Second, the political parties often find it difficult to function as a political machine for addressing the problems of common people. They experience factionalism based on differences among leaders, local rivalries and personalised management of the party by the top leader and his close associates. The party often functions as a personal fiefdom of the leader and dissent is not tolerated, although the dissenter may not be expelled from the party. The rise and fall of local leaders depends to a great extent on the party position of their mentor in the party’s national leadership. Internal party politics often makes it difficult for the party to undertake a dispassionate analysis of the problems and suggest practical solutions.

Third, the major political parties are engaged in politics of confrontation. The PML(N) and the PPP are not competing with each other for improving the quality of life for the common people. The PML(N) is trying desperately to pull down the PPP-led federal government. It also hopes that somehow the Supreme Court or the military or both will knock out the federal government. The PPP-led federal government is engaged in the politics of deflecting the PML(N) pressure and staying on in power. Its alignment with the PML(Q) and the MQM has strengthened the position of the federal coalition that also includes the ANP and some independent members. Most energy of the two major parties is being spent on this unfortunate power struggle. If the PML(N) stages a sit-in outside the President House, the PPP responds by doing the same outside the Punjab Chief Minister’s office.

Under the present political arrangements in Pakistan, all major political parties have to share the blame of poor governance. If the PPP is leading the coalition government at the federal level and in Sindh, the province of the Punjab is ruled by the PML(N). The performance of the Punjab government is no better than the federal government. Both have demonstrated a poor capacity of governance. However, both are engaged in a propaganda war of attributing failure to each other.

The PML(N) does not have enough votes in the National Assembly to move a “vote of no confidence” against the PPP-led federal government. It is endeavouring to launch street agitation to remove the PPP-led federal government. It does not want the Senate elections to be held in March 2012 because under the present political dispensation the PPP and its allies are expected to perform better. The PML(N) therefore wants to paralyse the federal government so that either it is removed or new general elections are announced which will postpone the Senate elections. It is also targeting the MQM. On October 13, the PML(N) activists picked up a brawl with the MQM members in the National Assembly.

It will not be an easy job for the PML(N) to ignite a nationwide agitation because it does not enjoy the support of any other party. No single party can start nationwide agitation. Recently, the Punjab government has attempted to win over the Jamaat-i-Islami by allowing its student wing to hold its annual three-day congregation in the premises of the Punjab University despite strong opposition by the University Administration. This was a Jamaat-i-Islami political show whose leadership obtained permission from the Chief Minister. The university had to be closed for one-day to accommodate the political meeting.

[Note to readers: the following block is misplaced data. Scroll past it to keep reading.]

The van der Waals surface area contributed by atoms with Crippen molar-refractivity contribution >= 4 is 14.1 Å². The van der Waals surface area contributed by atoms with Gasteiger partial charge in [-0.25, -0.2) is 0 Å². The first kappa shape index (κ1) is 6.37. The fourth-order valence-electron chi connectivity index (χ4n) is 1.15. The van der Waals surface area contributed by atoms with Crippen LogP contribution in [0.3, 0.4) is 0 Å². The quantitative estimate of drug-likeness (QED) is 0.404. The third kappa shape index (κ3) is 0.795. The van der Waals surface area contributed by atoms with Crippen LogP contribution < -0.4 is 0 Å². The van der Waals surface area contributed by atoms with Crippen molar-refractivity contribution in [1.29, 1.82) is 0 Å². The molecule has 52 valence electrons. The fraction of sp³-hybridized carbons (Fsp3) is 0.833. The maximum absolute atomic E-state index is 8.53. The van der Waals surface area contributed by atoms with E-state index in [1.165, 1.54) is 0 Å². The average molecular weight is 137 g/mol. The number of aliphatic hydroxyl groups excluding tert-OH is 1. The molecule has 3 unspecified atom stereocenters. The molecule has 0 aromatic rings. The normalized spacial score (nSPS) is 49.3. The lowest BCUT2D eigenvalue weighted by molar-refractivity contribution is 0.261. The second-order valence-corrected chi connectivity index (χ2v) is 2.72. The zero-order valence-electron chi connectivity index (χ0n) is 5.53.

All political parties, in power or outside, should understand that their brute struggle for power is self-destructive for them and the future of democracy. Pakistan faces serious internal threats due to economic problems and internal insecurity. These two problems cannot be addressed by street agitation or by pulling down federal or provincial governments. The major political parties should work towards addressing these problems rather than pulling each other’s legs. All of them can lose in this dangerous game.

Parents Urged Again to Limit TV for Youngest


Parents of infants and toddlers should limit the time their children spend in front of televisions, computers, self-described educational games and even grown-up shows playing in the background, the American Academy of Pediatrics warned on Tuesday. Video screen time provides no educational benefits for children under age 2 and leaves less room for activities that do, like interacting with other people and playing, the group said.

The recommendation, announced at the group’s annual convention in Boston, is less stringent than its first such warning, in 1999, which called on parents of young children to all but ban television watching for children under 2 and to fill out a “media history” for doctor’s office visits. But it also makes clear that there is no such thing as an educational program for such young children, and that leaving the TV on as background noise, as many households do, distracts both children and adults.

“We felt it was time to revisit this issue because video screens are everywhere now, and the message is much more relevant today that it was a decade ago,” said Dr. Ari Brown, a pediatrician in Austin, Tex., and the lead author of the academy’s policy, which appears in the current issue of the journal Pediatrics.